When past hurts and painful memories resurface on Father’s Day, you can still cope and heal.
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By Timothy Rice, MD and Kristen Beesley, Ph.D.
When you have a difficult, or worse, relationship with your dad, Father’s Day can be fraught with anxiety and pain. Unpleasant memories, tension, and varying levels of estrangement take center stage, meanwhile, your friends are celebrating their dads with heartfelt cards and gifts.
Father’s Day, like Mother’s Day, is widely promoted and hard to ignore.
A TV ad asks, “Where will you celebrate Father’s Day?” It showcases a beaming adult son enjoying a meal with his cardigan-graced Dad at the best restaurant in town. People think, “great idea.” However, you instantly recall the time your father yelled at you at a restaurant when you were 12. You remember it well. Your father doesn’t.
An online ad pops up, Featuring a woman your age, smiling up at her graying dad and presenting him with a gift. Meanwhile, your own father barely communicates with you and on the rare phone call, he sounds like he’s been drinking, can’t remember the name of your dog, and only talks about how much he and his third wife are enjoying their beach condo. You aren’t planning on sending him a gift because he doesn’t call you on your birthday.
Father’s Day can be rise with pain, despite the media demand for unconditional celebration. But there is hope. If you would like a healthier experience this Father’s Day:
Step 1: Accept your father’s negatives
If you have mixed memories of your father, you may feel pressure (both internally and externally) to brush aside the pain and focus on the positive. But you don’t need to abandon past hurts. Past hurts actually feel more “authentic” to you than those vague, “happy” memories you’re trying hard to resuscitate. Instead of hiding the pain, allow yourself some space to simply not enjoy.
Step 2: Gain perspective on your father’s own experience
After validating the negatives, think about whether your father did his best with what he had available, and place the downsides into the context of his own upbringing and life. Usually, we view our fathers as authorities. Yet, every father is really just another person like the rest of us. The late psychoanalyst and social worker Selma Fraiberg promoted the concept of intergenerational transmission of trauma, in which the hurts of parents continue on into their children. While you can feel hurt for the way these ghosts can be passed down, take into context that the struggle you may have had with your father is the same struggle he may have had with his own parents.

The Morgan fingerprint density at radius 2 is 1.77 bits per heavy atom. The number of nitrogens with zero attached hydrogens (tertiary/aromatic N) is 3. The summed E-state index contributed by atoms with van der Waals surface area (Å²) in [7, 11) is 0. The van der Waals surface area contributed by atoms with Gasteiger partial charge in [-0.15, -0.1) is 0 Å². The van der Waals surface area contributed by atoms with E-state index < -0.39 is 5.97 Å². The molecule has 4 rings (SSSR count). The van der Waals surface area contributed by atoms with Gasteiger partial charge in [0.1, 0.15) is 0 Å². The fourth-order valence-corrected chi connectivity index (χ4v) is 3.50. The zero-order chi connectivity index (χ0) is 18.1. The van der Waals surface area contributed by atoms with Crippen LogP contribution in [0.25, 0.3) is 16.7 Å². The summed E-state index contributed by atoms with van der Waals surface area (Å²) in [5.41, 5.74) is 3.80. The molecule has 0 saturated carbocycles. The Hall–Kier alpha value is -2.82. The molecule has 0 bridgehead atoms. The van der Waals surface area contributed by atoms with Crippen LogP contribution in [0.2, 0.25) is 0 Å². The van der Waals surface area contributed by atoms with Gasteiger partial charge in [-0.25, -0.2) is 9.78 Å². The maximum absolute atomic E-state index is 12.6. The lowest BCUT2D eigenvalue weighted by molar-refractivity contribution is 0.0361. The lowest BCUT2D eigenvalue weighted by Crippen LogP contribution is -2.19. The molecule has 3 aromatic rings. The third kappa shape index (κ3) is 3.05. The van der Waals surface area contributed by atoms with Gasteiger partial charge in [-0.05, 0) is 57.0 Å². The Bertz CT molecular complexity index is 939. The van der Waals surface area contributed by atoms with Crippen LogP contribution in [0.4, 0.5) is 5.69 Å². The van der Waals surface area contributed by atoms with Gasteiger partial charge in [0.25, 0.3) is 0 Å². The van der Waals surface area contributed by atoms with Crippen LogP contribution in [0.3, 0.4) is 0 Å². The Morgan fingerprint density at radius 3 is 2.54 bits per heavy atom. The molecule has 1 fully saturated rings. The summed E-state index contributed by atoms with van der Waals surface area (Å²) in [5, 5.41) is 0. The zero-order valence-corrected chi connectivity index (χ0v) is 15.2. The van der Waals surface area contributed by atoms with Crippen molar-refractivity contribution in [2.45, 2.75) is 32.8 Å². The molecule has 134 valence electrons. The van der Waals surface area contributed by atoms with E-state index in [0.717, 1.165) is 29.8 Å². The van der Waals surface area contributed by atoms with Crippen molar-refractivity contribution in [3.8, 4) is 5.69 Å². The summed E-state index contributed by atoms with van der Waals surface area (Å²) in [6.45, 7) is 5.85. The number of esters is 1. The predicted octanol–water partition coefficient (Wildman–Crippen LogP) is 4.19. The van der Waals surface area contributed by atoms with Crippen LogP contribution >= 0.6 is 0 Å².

Step 3: Acknowledge your father’s positives
While you should acknowledge and accept your father’s negatives, an important step to a healthier Father’s Day is to also find the positives, no matter how small. Did you learn an important lesson from your father? Can you recall any warm feelings you shared with your dad? Did he have a particular talent you admire? One important developmental task of adulthood is to live with appreciation and disappointment side by side; bring light to your bag of mixed emotions. Give yourself some credit and permit yourself to feel both good and bad at the same time.
Step 4: Do something, maybe even give your dad a call
Father’s Day is well set up for new beginnings. Take the opportunity to share something loving with your father, without internally feeling the need to do injustice to your own complex feelings.
If your father lives nearby, perhaps send him an email to invite him for coffee. If you’re states away, set up a time to talk with him via phone or Facetime. Or, if it feels comfortable, pick up the phone and just call on Father’s Day. If you do connect, say hello, and share whatever you are feeling.
Reflect on the negatives, recognize that you are entitled to your feelings, and allow yourself the space to feel a range of feelings. You need not experience only the positive. Allow yourself to connect, say hello, and just accept whatever you are feeling.
Your father may not respond at all. He may not return your email or answer your call. This may simply be a matter of bad timing but he may be actively stating he does not want to speak. Fathers have their own uncomfortable feelings that arise poignantly on Father’s Day.
What feels right for you
Some people choose to acknowledge their feelings with a mailed letter, a card, or an email. Some may reflect privately. While the holiday is called Father’s Day, it is also a day for the child. Do what feels right for you.
When it helps, share any past hurts with your friends and family in the service of allowing yourself to be open to positivity. If you spend time with your father on this special day, you may actually enjoy it.
For adult children, this is also a time to reflect on what fathering means to us, how we hope to take in these memories, and pass down our memories with our own understanding to those we parent or mentor.
While you may not be truly “celebrating” your father, coming to terms with your relationship is an opportunity.
Timothy Rice, MD, is an adult and child and adolescent psychiatrist and psychoanalyst in practice in New York City. His professional and research interests include the promotion of health and well-being in youth populations. Rice is the Chair of the American Psychoanalytic Association’s Child Advocacy Committee.